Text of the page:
• An inordinate amount of veterans suffer from both mental illness and substance abuse.
    • Depression is the most common mental disorder among veterans.
    • Anxiety, specifically Post-Traumatic Stress Disorder (PTSD), is also highly common; anxiety and depression both correlate with alcohol abuse.
    • 80% of veterans abuse or have abused alcohol.
    • 7% struggle with polysubstance abuse that includes alcohol.

Social and Financial Consequences

The fiscal burden of alcohol, while seemingly inconsequential when compared to consequences of health and personal relationships, can be no less devastating. People have lost their life savings, their homes, friends, families, and jobs for reasons related to alcohol abuse.

  • Alcohol abuse costs Americans $249 billion every year.
  • Taxpayers cover 40% of that cost via state and federal programs and initiatives.
  • Binge drinking accounts for 77% of the cost of alcohol abuse.
  • Alcoholism costs California $35 billion each year.
  • Most of the cost (72%) of alcohol abuse comes from a loss of productivity; 11% goes toward healthcare expenses.
  • Loss of workplace productivity costs $179.28 billion every year.
  • $27.39 billion goes toward healthcare for alcohol-related illnesses.
  • $24.9 billion is used to prosecute alcohol-related offenses, such as drunk driving.
  • Motor vehicle accidents themselves cost $12.45 billion annually.
  • Excessive alcohol users pay an average of $2.05 per drink.
  • New Mexico is the most expensive place to be an alcoholic, averaging $2.77 per drink.
  • Among all drinkers, $800 each year is the average cost per person.
  • 1-in-4 college students report their academics have suffered due to drinking.
  • 696,000 students are assaulted by another student who has been drinking.

Risk Factors

Some people are more likely than others to go from social drinking to alcohol abuse. Certain characteristics – which can be natural, social, and/or systematic – have a stronger correlation with subsequent alcohol abuse. Often, an increased rate of alcoholism among a single group reflects socioeconomic obstacles that community faces.

  • Underage drinkers are more likely to develop drinking problems later in life.
  • College students between the ages of 18 and 22 are 23% more likely to abuse alcohol than the rest of their age group.
    • 54.9% of college students drink regularly compared to 44.6% of other people their own age.
    • 36.9% of college students binge drink compared to 27.9% of all 18- to 22-year-olds.
    • 9.6% of college students and 6.9% of their total age group drink heavily.
  • 1,825 college students are injured in accidents related to alcohol abuse yearly.
  • A current or previous addiction to another substance increases the likelihood of alcohol abuse.
  • Children suffering the effects of FAS are more likely to become addicted to alcohol.
  • More than 10% of children in the U.S. live with a parent who abuses alcohol.
  • 64% of lesbian, gay, and bisexual adults abuse alcohol.
  • Miller Brewing Company sponsors behavioral surveys of its customers; one such survey indicates that African Americans make 67% of malt liquor purchases.
  • Sometimes seemingly inconsequential things, like where someone lives, can affect that person’s likelihood of developing an alcohol addiction.
    • North Dakota has the highest percentage of binge drinkers per capita of any U.S. state.
    • 24.9% of adults in North Carolina are binge drinkers.
    • Wisconsin, Montana, Iowa, Illinois, Minnesota, and Nebraska are all among the top ten states for binge drinking.
    • The Midwest produces more binge drinkers than any other region.
    • At 10.9%, Tennesee has the smallest percentage of binge drinkers.
    • West Virginia also has a lower percentage of binge drinkers.
    • West Virginian binge drinkers, however, consume the most alcohol in a single drinking session.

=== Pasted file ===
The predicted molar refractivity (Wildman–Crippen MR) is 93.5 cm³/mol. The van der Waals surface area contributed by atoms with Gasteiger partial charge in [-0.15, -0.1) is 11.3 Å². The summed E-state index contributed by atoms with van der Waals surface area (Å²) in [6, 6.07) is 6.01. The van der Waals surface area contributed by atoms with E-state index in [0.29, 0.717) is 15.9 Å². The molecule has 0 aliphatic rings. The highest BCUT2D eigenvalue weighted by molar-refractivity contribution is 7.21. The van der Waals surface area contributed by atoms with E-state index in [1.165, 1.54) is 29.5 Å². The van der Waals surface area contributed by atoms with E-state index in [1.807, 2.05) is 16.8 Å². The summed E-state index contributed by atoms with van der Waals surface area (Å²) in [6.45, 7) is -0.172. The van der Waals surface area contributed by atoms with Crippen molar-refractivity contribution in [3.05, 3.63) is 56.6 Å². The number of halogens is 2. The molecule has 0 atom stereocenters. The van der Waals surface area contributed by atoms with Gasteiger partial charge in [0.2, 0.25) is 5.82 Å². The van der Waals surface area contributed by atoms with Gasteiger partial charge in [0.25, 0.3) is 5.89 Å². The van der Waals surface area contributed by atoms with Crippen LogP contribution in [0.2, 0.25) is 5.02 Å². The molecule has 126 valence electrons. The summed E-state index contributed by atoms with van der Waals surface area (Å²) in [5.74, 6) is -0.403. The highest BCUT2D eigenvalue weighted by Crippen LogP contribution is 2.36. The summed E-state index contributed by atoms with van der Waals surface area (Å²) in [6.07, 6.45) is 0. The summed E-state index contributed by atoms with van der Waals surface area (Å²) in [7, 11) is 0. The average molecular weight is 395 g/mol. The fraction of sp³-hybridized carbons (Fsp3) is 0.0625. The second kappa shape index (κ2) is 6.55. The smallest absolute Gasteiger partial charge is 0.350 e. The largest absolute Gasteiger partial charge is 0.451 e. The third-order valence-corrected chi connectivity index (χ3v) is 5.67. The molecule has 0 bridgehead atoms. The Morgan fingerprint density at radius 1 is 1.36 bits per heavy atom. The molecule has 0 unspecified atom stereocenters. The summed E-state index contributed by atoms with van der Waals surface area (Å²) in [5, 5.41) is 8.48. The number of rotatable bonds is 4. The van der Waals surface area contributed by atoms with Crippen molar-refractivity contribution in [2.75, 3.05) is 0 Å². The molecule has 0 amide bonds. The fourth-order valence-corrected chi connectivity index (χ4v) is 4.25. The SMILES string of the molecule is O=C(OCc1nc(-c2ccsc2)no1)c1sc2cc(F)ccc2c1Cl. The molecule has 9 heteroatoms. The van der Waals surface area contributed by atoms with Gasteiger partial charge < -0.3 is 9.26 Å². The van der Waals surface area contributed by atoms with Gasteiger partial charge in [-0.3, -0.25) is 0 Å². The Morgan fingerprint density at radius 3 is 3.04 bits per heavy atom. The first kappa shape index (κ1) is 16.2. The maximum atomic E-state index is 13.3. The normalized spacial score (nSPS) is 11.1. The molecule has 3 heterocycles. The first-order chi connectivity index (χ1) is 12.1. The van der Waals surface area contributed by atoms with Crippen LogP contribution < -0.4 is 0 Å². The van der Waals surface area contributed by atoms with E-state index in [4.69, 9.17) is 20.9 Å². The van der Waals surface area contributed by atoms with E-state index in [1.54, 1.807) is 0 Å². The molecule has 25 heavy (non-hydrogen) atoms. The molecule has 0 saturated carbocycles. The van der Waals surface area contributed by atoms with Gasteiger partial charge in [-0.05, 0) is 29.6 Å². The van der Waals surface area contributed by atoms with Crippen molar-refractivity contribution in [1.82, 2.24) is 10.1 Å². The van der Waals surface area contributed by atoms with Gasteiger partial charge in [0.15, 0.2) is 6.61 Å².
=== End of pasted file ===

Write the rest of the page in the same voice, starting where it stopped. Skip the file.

• Among the 50 states, West Virginia suffers the greatest intensity of binge drinking.
    • Binge drinkers in Arkansas drink more in a sitting than their peers in any other state.

Polysubstance Abuse

Polysubstance abuse refers to the usage of multiple drugs. The term “gateway drug” has been used to describe substances that are commonly a factor in polysubstance abuse, such as alcohol.

  • 20 million Americans over the age of 12 are polysubstance abusers.
  • 5% of women struggle with both illegal drugs and alcohol.
  • 73% or 14.8 million substance abusers over 12 years old are addicted to alcohol.
  • Using alcohol with marijuana is called a “crossfade.”
  • Crossfading increases alcohol impairment and speeds up absorption of the psychoactive compound in marijuana, tetrahydrocannabinol (THC).
  • Recent concerns over caffeinated alcoholic beverages have led to legislation outlawing such drinks.

International Alcohol Abuse Statistics

Alcohol abuse is a worldwide problem with some countries, including the US, disproportionately affected.

  • Throughout the world, alcohol abuse is the leading cause of death among 15- to 49-year-olds.
  • It is the fifth-leading cause of death and disability among all people.
  • More than 5% of all disease and injury is attributable to alcohol abuse.
  • Just under 6% of all deaths are attributable to alcohol abuse.
  • Alcohol abuse kills 7.6% of all men.


  1. National Institute on Alcohol Abuse and Alcoholism (NIAAA), Alcohol Facts and Statistics
  2. Kids Count Data Center, Total Population by Child and Adult Populations in the United States
  3. Center for Disease Control, Alcohol Use and Your Health
  4. NIAAA, Alcohol-Related Deaths Increasing in the United States
  5. NIAAA, Drinking Levels Defined
  6. U.S. Department of Health & U.S. Department of Agrilculture, Dietary Guidelines, Appendix 9. Alcohol
  7. U.S. Census Bureau, Public Data Visualization (Google)
  8. Worldometer, U.S. Population
  9. American Liver Foundation, Alcohol-Related Liver Disease
  10. NIAAA, Alcohol Alert: Alcohol’s Damaging Effects on the Brain
  11. National Kidney Foundation, Drinking Alcohol Affects Your Kidneys
  12. USA Today, America’s 25 Thriving Industries Include Goat Farming, Breweries
  13. NIAAA, Alcoholism and Psychiatric Disorders
  14. CDC, Alcohol and Public Health
  15. U.S. Department of Veterans Affairs, Office of Research and Development: Mental Health
  16. CDC, Alcohol Poisoning Deaths
  17. NIH, Social and Cultural Contexts of Alcohol Use: Influences in a Social–Ecological Framework